Trump warns 'soft Brexit' plan might kill any US-British trade deal

President Donald Trump lashed out at British Prime Minister Theresa May’s “soft Brexit” blueprint upon his arrival in the United Kingdom on Thursday, saying that such a plan could destroy the chance of a trade deal with the United States.

Trump’s interview with British tabloid The Sun was published on the same day he arrived in London, shortly after May revealed plans for a still semi-cozy working relationship between the U.K. and the European Union even after Brexit is finalized. 

“If they do a deal like that, we would be dealing with the European Union instead of dealing with the UK, so it will probably kill the deal,” Trump told The Sun.

“We have enough difficulty with the European Union,” he said. “We are cracking down right now on the European Union because they have not treated the United States fairly on trading. No, if they do that, I would say that that would probably end a major trade relationship with the United States.”

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Demonstrators protest against the visit of U.S. President Donald Trump, in central London, Britain, July 13, 2018. REUTERS/Simon Dawson
Demonstrators protest against the visit of U.S. President Donald Trump, in central London, Britain, July 13, 2018. REUTERS/Peter Nicholls
Demonstrators protest against the visit of U.S. President Donald Trump, in central London, Britain, July 13, 2018. REUTERS/Yves Herman
Demonstrators protest against the visit of U.S. President Donald Trump, in central London, Britain, July 13, 2018. REUTERS/Simon Dawson
Demonstrators protest against the visit of U.S. President Donald Trump, in central London, Britain, July 13, 2018. REUTERS/Peter Nicholls
Demonstrators protest against the visit of U.S. President Donald Trump, in central London, Britain, July 13, 2018. REUTERS/Simon Dawson
Demonstrators protest against the visit of U.S. President Donald Trump, in central London, Britain, July 13, 2018. REUTERS/Peter Nicholls
Demonstrators protest against the visit of U.S. President Donald Trump, in central London, Britain, July 13, 2018. REUTERS/Peter Nicholls
Demonstrators protest against the visit of U.S. President Donald Trump, in central London, Britain, July 13, 2018. REUTERS/Simon Dawson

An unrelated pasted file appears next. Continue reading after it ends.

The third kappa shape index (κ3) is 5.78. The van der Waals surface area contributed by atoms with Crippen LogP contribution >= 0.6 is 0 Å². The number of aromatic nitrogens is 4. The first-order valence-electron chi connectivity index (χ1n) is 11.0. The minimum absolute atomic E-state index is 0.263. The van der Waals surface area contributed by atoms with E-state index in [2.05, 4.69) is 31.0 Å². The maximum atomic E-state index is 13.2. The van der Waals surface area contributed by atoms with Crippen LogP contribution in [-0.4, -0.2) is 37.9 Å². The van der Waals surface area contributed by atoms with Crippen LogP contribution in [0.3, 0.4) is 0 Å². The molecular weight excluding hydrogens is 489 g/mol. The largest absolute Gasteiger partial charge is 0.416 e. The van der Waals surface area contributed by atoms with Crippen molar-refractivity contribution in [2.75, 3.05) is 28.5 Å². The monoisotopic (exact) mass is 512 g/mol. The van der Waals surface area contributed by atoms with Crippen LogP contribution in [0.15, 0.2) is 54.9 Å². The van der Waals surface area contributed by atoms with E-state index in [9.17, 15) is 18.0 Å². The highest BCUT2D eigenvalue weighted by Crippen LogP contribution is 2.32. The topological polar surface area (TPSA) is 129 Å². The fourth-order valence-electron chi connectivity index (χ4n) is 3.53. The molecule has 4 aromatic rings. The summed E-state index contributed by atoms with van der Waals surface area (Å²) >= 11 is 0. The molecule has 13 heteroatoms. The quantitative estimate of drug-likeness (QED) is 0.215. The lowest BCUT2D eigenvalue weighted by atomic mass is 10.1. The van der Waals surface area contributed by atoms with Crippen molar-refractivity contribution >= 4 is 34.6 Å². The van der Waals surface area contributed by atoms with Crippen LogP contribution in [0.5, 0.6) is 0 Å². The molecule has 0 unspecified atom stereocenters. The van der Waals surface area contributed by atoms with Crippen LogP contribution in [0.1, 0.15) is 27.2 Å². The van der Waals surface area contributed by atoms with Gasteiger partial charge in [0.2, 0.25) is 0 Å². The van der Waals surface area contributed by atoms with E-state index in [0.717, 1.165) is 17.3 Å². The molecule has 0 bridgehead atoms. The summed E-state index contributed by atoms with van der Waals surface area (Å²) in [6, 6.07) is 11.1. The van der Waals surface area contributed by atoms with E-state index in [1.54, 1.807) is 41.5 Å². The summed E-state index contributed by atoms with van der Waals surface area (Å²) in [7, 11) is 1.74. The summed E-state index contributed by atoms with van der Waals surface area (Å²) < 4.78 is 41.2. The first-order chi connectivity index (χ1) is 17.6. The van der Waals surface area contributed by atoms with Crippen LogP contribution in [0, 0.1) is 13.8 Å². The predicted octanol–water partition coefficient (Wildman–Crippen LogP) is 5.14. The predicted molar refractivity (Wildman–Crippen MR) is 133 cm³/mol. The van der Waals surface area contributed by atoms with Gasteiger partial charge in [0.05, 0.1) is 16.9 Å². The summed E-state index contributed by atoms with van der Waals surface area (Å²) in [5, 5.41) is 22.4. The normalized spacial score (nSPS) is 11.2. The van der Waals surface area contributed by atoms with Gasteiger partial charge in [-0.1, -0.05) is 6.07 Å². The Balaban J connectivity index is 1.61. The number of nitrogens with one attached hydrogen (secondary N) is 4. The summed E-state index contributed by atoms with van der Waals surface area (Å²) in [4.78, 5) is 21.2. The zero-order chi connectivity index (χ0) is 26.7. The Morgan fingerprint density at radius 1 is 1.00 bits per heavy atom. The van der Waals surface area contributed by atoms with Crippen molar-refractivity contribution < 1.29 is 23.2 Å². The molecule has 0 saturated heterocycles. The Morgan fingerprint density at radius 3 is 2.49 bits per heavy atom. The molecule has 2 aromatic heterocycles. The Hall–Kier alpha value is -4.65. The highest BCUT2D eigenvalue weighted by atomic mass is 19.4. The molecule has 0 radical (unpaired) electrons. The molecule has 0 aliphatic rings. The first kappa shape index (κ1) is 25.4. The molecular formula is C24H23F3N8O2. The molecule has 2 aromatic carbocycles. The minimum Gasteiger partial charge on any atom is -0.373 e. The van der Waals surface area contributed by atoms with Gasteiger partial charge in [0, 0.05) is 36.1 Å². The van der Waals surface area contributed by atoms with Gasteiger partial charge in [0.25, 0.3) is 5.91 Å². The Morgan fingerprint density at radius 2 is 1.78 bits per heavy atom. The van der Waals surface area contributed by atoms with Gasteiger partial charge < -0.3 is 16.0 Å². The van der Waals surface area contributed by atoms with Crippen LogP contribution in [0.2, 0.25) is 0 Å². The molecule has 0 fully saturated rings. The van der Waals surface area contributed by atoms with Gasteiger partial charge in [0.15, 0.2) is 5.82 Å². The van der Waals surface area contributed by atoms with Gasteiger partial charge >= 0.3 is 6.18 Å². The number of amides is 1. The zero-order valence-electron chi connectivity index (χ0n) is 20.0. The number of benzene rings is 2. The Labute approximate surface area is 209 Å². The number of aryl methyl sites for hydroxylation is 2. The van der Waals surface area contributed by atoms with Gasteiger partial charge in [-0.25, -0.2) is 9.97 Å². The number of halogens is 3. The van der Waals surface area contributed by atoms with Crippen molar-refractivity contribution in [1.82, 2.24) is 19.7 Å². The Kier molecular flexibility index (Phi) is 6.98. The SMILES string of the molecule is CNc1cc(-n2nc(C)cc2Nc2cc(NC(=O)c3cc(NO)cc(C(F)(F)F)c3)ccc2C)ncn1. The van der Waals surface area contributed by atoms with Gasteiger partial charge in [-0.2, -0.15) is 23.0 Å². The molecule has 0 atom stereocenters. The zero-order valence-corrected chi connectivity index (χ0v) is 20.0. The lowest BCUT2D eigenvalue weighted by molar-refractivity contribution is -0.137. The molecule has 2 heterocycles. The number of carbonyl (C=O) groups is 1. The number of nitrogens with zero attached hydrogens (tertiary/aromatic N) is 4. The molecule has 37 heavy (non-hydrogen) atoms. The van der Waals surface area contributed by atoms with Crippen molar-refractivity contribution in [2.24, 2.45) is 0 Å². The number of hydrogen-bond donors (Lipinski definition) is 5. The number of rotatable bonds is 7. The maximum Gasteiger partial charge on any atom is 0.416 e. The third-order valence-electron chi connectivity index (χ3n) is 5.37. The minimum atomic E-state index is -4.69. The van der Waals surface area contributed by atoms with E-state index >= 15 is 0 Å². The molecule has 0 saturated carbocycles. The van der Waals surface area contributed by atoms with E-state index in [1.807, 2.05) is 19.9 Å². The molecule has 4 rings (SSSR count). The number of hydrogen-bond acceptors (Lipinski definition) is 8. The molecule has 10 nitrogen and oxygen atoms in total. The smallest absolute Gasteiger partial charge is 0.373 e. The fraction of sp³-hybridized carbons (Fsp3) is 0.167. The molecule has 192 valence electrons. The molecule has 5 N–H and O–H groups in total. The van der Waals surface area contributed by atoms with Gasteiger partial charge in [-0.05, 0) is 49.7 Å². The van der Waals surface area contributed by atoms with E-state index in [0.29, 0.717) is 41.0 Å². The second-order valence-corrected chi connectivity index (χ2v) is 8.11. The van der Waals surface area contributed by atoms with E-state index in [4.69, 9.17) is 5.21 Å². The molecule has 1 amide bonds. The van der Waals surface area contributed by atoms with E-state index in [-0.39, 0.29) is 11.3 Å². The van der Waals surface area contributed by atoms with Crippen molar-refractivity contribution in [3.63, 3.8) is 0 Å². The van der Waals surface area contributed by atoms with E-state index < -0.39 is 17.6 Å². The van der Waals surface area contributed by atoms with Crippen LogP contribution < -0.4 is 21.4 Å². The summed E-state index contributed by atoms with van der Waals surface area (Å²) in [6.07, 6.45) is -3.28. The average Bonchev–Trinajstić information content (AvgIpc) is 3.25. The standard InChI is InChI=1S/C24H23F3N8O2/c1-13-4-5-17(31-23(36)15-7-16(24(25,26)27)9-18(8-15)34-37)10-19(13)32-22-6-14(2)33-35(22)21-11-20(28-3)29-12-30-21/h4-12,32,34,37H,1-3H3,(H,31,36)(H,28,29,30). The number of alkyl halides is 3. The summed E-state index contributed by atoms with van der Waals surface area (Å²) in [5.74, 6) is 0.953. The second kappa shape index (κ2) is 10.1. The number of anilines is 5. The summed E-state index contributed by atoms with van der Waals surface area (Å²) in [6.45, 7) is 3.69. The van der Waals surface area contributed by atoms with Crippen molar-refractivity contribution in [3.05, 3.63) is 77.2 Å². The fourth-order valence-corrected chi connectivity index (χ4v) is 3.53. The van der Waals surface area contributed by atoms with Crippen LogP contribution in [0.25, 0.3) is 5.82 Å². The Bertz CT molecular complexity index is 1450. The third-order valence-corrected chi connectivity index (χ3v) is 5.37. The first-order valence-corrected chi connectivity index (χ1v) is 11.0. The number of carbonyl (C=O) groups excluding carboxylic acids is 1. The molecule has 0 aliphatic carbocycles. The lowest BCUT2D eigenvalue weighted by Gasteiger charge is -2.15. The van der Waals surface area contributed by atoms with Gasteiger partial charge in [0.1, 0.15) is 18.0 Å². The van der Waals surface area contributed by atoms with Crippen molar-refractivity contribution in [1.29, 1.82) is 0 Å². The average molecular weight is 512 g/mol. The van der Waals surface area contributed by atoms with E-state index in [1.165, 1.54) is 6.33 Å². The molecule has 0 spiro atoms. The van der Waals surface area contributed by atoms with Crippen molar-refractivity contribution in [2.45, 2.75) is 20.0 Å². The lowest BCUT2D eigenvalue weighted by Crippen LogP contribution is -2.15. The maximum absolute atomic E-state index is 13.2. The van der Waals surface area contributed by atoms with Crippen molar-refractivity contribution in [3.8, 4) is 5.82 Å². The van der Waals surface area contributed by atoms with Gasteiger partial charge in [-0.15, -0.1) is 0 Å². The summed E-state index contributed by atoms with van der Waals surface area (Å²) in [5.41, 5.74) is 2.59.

Demonstrators protest against the visit of U.S. President Donald Trump, in central London, Britain, July 13, 2018. REUTERS/Simon Dawson
Demonstrators protest against the visit of U.S. President Donald Trump, in central London, Britain, July 13, 2018. REUTERS/Simon Dawson
A demonstrator wearing a cap takes part in an anti-Trump protest in central London, Britain, July 13, 2018. REUTERS/Simon Dawson
A demonstrator carrying an anti-Trump billboard walks along a street during a protest in central London, Britain, July 13, 2018. REUTERS/Simon Dawson
A man who gave his name as Kevin (L) and was born in the USA but living in London for 21 years makes a protest against the visit of U.S. President Donald Trump outside Windsor Castle in Windsor, Britain July 13, 2018. REUTERS/Kevin Coombs
Women, from a number of different protest groups, take part in an anti-Trump demonstration in central London, Britain, July 13, 2018. REUTERS/Simon Dawson
Women, from a number of different protest groups, take part in an anti-Trump demonstration in central London, Britain, July 13, 2018. REUTERS/Simon Dawson
Women, from a number of different protest groups, take part in an anti-Trump demonstration in central London, Britain, July 13, 2018. REUTERS/Simon Dawson
Women and men, from a number of different protest groups, take part in an anti-Trump demonstration in central London, Britain, July 13, 2018. REUTERS/Simon Dawson
A protester carries an umbrella during an anti-Trump demonstration in central London, Britain, July 13, 2018. REUTERS/Peter Nicholls
Women, from a number of different protest groups, take part in an anti-Trump demonstration in central London, Britain, July 13, 2018. REUTERS/Peter Nicholls
A balloon portraying U.S. President Donald Trump as a baby is attached to a man's rucksack during a protest in Parliament Square, during the visit by Trump and First Lady Melania Trump in London, Britain July 13, 2018. REUTERS/Peter Nicholls
Police officers talk to demonstrators preparing to protest in Parliament Square, during the visit by U.S. President Donald Trump and First Lady Melania Trump in London, Britain July 13, 2018. REUTERS/Peter Nicholls